PZ Myers: Kay. Rebecca.
Rebecca Watson: [of note: the tagline that appears under Rebecca is: Owner of a Banner Penis] I’m Rebecca Watson, of Skepchick.org. Feminist bitch.
PZ Myers: Nice and short. Stephanie.
Stephanie Zvan: I’m Stephanie Zvan. I blog at Almost Diamonds, and I kind of set off this round of talking about harassment as well. Jen did more than I did, but she’s not actually here. So, I’ll represent. She, at the Women in Secularism conference, made a statement about the fact that people had come up to her and warned her to stay away from particular speakers at various events, because they were known for things like groping, following people back to their hotel rooms, even problems of sexual assault. So I figured… well, I tweeted that, and the tweets just started coming. And I figured it was about time to get ahead of that. And so I wrote a blog post laying out the whole situation, and people kind of were getting uncomfortable, and so a couple of days later, I wrote another post, this one for conference organizers, where I said, you know, if you want to address these concerns, what you want to do is get out in front of the problem. Put in anti-harassment policies. Don’t just cover sexual harassment, cover race-based, and gender-identity and all that fun stuff while you’re at it. Just take care of it all at once. And a bunch of people started doing that. And I expected some pushback, cause these things never happen without pushback. And then about a week and a half later, I got pushback from some place I completely wasn’t expecting it.
PZ Myers: Okay. So that’s all of us so far. What we’ll now do is take turns, and who ever wants to speak first can just say what they think about this whole situation, what kind of problems they’re encountering. And Ian will stop pounding his keyboard and running around [Ian moved a lot during the introduction, which meant the video always cut to him].
Ian Cromwell: I don’t work for you!
PZ Myers: Okay, so who wants to go first?
Dan Fincke: Can I just say one initial thing about how this all started? And this is just sort of a meta issue, is that I think one of the biggest problems here was that DJ didn’t understand his role and where his power is to effect for good things in this movement. You know, he has an organization that he can actually do good things with–put women on the stage. And for him to kind of go to Facebook and get entangled and defending a dubious troll that he knew very little about, back in the fall, and then to vent these speculations that he hadn’t really considered or gotten data on about how much women in the movement talking about sexual harassment was actually the cause of anything. For him to kind of do that stuff in a public space, not really realizing his position, and the proper channels for working out those issues… I think that really gets to one of the key areas where there’s concern of a certain kind of incompetence there. That’s just one thing, even before we get into the substance of what he said, that I think exacerbates all these issues. He had to kind of understand what his role was. And I think that’s where a lot of his blame begins. I just wanted to throw that out there.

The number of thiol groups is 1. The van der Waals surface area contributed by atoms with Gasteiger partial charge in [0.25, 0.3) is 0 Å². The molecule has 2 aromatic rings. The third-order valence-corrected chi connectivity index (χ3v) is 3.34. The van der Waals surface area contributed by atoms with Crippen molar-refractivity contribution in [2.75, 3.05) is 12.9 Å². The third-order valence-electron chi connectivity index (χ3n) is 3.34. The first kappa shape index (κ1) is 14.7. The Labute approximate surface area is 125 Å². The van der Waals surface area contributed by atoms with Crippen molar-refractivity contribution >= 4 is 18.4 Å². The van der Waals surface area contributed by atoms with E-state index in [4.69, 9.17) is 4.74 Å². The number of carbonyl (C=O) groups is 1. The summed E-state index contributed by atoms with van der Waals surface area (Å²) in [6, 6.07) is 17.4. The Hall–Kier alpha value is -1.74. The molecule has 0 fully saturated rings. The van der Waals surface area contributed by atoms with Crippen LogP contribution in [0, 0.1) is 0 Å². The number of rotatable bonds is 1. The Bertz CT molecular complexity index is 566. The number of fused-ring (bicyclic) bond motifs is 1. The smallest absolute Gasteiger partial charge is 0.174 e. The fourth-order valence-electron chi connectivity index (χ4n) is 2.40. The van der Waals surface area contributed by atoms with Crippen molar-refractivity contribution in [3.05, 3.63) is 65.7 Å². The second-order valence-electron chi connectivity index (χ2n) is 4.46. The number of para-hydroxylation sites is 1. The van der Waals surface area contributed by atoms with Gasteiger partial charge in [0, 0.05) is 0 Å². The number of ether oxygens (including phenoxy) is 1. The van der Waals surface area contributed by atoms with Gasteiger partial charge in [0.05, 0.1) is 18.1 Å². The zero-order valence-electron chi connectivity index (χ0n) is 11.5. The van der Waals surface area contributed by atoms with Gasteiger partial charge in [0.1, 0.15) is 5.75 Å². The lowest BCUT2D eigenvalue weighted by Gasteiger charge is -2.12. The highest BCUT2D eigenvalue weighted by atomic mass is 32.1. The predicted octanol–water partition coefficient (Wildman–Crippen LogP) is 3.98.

Rebecca Watson: For those of us at Skepchick, it was really astonishing because only a few weeks prior, Amy—Surly Amy—and I had been speaking with DJ about setting up our tables at TAM and how that was all going to go down, and also working out the details of the fundraiser that Amy was going to do—which she did last year as well—that raises money to send women to TAM. And the deal we made with DJ was specifically that Amy would run the fundraiser again. She would aim for sending even more women this year than she did last year. We would give her any space she wanted on Skepchick to promote it. I would promote TAM in general as well, on Skepchick and Twitter and Facebook, the whole deal. And we were also planning to have events at our tables. We were going to get two tables together, we would do fun things for people to just sort of drive excitement, the way we have for six years or so. Seven years? So it was really bizarre of him to not have brought his concerns to us, when we had been discussing all of this. That to me, is the perfect time to say, ‘hey, another thing I was thinking is… .maybe… [laughter]… stop talking about getting harassed?”. I don’t know. [laughter]. But yeah, he didn’t do that. He took it to Facebook instead. And you know, he actually… that was almost a copy/paste. I saw him give that same spiel to several different people on social networks and things. So you know, I don’t know. It was pretty baffling for us.